Sunday, September 10, 2006

Fighting Cancer with Pineapple

According to the National Cancer Institute, cancer has now surpassed cardiac disease as the largest killer in the United States. The incidence of cancer increases with age, with approximately 80 percent of cancers occurring in people over the age of 55.
However, according to researchers at the Queensland Institute of Medical Research, preventing cancer may be as simple as eating pineapple.
Pineapple Fights Cancer Growth
While analyzing bromelain, an extract of crushed pineapple stems, researchers found that two molecules isolated from the extract showed promise in fighting cancer growth:
One molecule, known as CCS, blocks a protein called Ras, which is defective in approximately 30 percent of all cancers.
The other, called CCZ, stimulates the body's own immune system to target and destroy cancer cells.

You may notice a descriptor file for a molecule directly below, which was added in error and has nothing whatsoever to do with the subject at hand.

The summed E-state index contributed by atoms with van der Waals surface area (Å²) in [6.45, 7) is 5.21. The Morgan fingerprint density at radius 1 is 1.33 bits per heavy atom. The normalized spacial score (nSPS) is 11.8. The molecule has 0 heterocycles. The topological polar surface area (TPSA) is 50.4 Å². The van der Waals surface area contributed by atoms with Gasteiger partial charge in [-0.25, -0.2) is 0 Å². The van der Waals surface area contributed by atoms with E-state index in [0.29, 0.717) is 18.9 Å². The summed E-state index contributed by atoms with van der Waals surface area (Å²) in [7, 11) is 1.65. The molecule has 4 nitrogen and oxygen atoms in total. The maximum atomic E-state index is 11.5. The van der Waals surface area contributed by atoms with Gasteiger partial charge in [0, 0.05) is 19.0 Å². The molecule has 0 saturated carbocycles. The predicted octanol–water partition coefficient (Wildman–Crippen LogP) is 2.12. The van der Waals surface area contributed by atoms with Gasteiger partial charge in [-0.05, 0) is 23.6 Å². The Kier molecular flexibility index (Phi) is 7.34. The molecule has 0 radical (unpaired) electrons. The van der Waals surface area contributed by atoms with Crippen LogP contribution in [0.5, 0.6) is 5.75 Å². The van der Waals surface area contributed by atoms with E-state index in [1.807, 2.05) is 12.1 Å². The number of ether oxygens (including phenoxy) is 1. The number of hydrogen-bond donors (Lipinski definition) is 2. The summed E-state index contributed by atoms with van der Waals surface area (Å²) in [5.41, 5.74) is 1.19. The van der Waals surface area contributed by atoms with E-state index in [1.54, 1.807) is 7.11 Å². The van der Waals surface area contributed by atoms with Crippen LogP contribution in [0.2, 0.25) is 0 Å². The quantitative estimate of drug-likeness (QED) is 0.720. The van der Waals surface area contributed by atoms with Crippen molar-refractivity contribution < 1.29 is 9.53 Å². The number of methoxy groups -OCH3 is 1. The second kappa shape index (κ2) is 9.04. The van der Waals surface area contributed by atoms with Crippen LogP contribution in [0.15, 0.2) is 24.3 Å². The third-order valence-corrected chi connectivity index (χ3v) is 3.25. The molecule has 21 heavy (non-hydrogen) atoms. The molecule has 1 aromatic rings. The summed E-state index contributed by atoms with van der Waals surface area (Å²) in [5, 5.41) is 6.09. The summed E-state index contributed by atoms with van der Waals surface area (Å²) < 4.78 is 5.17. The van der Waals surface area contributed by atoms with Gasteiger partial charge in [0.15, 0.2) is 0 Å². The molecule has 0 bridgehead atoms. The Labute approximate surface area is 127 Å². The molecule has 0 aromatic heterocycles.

Researchers discovered these two molecules work simultaneously to block the growth of a broad range of tumor cells including breast, lung, colon, ovarian and melanoma.
And while CCS and CCZ are protease enzymes (usually associated with breaking down proteins, as in the digestive process), the above findings distinguish the molecules as a new way of treating disease and potentially a whole new class of anti-cancer agents.
What's more, bromelain, a rich source of enzymes, has also been found to modulate immunological responses and has been proposed to be of clinical use.

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